The Age (Melbourne, Australia)
January 31, 2009 Saturday
First Edition

Pioneer with a rainbow voice;

by Xenia Hanusiak

Dawn Upshaw's singular talent puts her at the leading edge of her art,
writes Xenia Hanusiak.

MY introduction to classical opera was an Armenian-American opera
singer called Cathy Berberian. She made her indelible mark in the '60s
and '70s. She was a trailblazer. The mezzo-soprano championed the
works of her time, from cabaret versions of Paul McCartney to the
avant-garde heroics of Luciano Berio, her one-time husband.

I would take myself at the age of 14 and sit in the front row of the
Adelaide Town Hall, bewitched. I wanted to be just like her. I thought
Berberian was what all opera singers were like. I was wrong.

Then along came Dawn Upshaw.

I first saw Upshaw perform at Wien Modern, an annual contemporary
music festival in Vienna. She sang the world premiere of a work called
Lonh by Kaija Saariaho, who was about to become a leading composer of
her generation. I started to understand that opera singers were very
different to what I had imagined - and certainly not like Upshaw or

So it came as no surprise when Upshaw recently said: "I don't see
myself as an opera singer." This from a singer whose repertoire
comprises the great Mozart roles and who has sung on the most
prestigious opera house stages - from Salzburg, Paris and Glyndebourne
to the Metropolitan Opera where she began her career in 1984 and has
since made nearly 300 appearances.

Berberian and Upshaw each possesses a distinctiveness that
destabilises the opera world. They are artists who have no choice but
to surrender to their individualism. As their careers unfold it is
clear that their paths are not the conveyor-belt of repeat
performances. It is a life of unearthing new composers, breathing new
interpretative dimensions into the old masters and forging new ground.

Upshaw is not a lone voice in the avant-garde universe, but
distinguishes herself by her ability to cross over to the popular
market. Her fan base expanded rapidly at the beginning of her career
in 1992 with the million-selling recording of Symphony No. 3 by Henryk
Gorecki. It is still in home music collections because of its
restorative and uplifting qualities.

As a child, she was a member of the Upshaw family singers. Singing
with parents who were members of the civil rights movement, Upshaw's
repertoire was Bob Dylan and Peter, Paul and Mary.

When she was seven, Upshaw came to understand the extraordinary power
of music in an experience that has guided her ever since.

The day after Martin Luther King was assassinated, the family singing
troupe was asked to perform at a local church.

"I could feel the pain of the adults in the room - the meaning of the
assassination. For the first time I understood the power of healing in
music," she says.

During her student years, Upshaw's musical lexicon expanded. "I don't
think I was born with the greatest voice. I was born with certain
tools. I went to music schools with a few people who had certainly
more impressive vocal sound than I did," she says.

Upshaw means more than the voice when she refers to "tools": she talks
about the moment when text meets notes on the page and to communicate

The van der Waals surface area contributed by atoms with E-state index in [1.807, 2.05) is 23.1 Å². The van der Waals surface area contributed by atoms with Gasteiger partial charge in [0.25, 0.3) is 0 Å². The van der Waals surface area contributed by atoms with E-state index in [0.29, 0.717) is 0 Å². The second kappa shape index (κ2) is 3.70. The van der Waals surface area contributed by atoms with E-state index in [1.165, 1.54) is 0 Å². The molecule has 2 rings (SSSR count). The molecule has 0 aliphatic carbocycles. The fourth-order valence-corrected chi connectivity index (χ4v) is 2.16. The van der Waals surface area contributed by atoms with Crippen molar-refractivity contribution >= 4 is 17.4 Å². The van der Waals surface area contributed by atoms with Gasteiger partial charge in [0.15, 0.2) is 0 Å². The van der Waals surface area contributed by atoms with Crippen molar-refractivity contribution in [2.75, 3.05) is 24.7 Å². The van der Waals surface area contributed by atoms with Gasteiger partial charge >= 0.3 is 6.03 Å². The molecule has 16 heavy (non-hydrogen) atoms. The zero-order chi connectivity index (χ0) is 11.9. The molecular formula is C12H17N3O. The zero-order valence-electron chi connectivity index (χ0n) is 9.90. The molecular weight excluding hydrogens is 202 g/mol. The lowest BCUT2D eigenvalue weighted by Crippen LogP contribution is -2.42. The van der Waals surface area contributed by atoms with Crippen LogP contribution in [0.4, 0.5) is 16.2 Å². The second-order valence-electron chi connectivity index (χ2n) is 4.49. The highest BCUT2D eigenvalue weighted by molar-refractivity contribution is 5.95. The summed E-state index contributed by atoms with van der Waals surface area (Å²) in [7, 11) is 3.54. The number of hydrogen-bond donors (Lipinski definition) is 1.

that intention becomes the only reason to stand on stage. In the opera
world, the reason to sing is strongly associated with creating a
generic sound for the art form. Upshaw's universe is more bound with
the traditions of her hero Joni Mitchell. She says if she had another
time, she would want to be a singer-songwriter. Upshaw also counts
inventive rock singer Bjork as an artist from whom opera singers could
learn. As part of the master's degree she teachers at Bard College
Conservatory of Music, aspiring classical singers learn to listen to
the nuances of Bjork and other popular artists of our time.

Upshaw is in Australia for a tour with the Australian Chamber
Orchestra. "I love the ACO," she says. She first heard the orchestra
during its debut performance in New York. She cried during its
performance of the Mozart Piano Concerto No. 9 with Stephen Hough.

"I was so moved - their joy was so uplifting," she says.

This impression led to a planned Australian tour in 2003, for which
Upshaw was scheduled to sing Bach arias. As all Upshaw fans are aware,
fate in the form of inflamed vocal cords meant that the tour was
cancelled after the first performance. Anyone who was in Melbourne's
Hamer Hall for that cancellation announcement witnessed the

ACO artistic director Richard Tognetti says Upshaw was horrified that
she had to cancel. But since then, the "good honest chick with a
silken voice that transcends technique", as he describes Upshaw, has
become a close musical collaborator on three overseas tours, while
Australia has been patiently waiting for a moment in her diary.

Upshaw will sing three songs by American composer Osvaldo Golijov, a
composer who grew up in an Eastern European Jewish household in
Argentina. His relationship with Upshaw has been particularly
close. Upshaw says that when she first heard Golijov's music "it was
like an epiphany". These songs are of loss, sadness and mourning with
influences of klezmer, flamenco, Galician and gypsy music.

According to Golijov, one of the strongest inspirations was "Dawn
Upshaw's rainbow of a voice ... I wanted to give her music so quietly
radiant that it would bring an echo of the single tear that Schubert
brings without warning in his voicing of a C Major chord."

Upshaw calls it "the saddest C Major song I know".

Dawn Upshaw sings with the ACO at the Arts Centre, Hamer Hall, on
Sunday February 1 at 2.30pm and February 2 at 8pm.

Bookings 1300136166.

Xenia Hanusiak is an opera singer. Later this year she will give
world-premiere performances of works by Chinese composer Zhang Xiaofu
at the Shanghai Music Festival, and Korean composer Cecilia Heejong
Kim at the Seoul International Dance Festival.